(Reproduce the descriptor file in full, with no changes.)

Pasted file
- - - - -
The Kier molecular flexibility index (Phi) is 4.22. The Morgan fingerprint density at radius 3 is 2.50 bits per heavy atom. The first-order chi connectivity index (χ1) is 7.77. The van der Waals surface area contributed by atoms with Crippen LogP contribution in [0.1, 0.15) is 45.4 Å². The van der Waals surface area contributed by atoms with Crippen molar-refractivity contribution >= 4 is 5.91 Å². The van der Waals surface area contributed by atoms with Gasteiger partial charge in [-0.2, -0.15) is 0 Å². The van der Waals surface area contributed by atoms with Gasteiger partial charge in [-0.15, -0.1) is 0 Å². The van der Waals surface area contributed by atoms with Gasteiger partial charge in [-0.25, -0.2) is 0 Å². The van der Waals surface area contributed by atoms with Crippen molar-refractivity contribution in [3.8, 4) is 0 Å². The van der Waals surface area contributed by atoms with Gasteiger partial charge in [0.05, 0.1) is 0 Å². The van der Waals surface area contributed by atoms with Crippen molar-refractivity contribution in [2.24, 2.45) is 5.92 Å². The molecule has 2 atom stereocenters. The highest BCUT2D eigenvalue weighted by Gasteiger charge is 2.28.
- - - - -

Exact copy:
The Kier molecular flexibility index (Phi) is 4.22. The Morgan fingerprint density at radius 3 is 2.50 bits per heavy atom. The first-order chi connectivity index (χ1) is 7.77. The van der Waals surface area contributed by atoms with Crippen LogP contribution in [0.1, 0.15) is 45.4 Å². The van der Waals surface area contributed by atoms with Crippen molar-refractivity contribution >= 4 is 5.91 Å². The van der Waals surface area contributed by atoms with Gasteiger partial charge in [-0.2, -0.15) is 0 Å². The van der Waals surface area contributed by atoms with Gasteiger partial charge in [-0.15, -0.1) is 0 Å². The van der Waals surface area contributed by atoms with Gasteiger partial charge in [-0.25, -0.2) is 0 Å². The van der Waals surface area contributed by atoms with Crippen molar-refractivity contribution in [3.8, 4) is 0 Å². The van der Waals surface area contributed by atoms with Gasteiger partial charge in [0.05, 0.1) is 0 Å². The van der Waals surface area contributed by atoms with Crippen molar-refractivity contribution in [2.24, 2.45) is 5.92 Å². The molecule has 2 atom stereocenters. The highest BCUT2D eigenvalue weighted by Gasteiger charge is 2.28.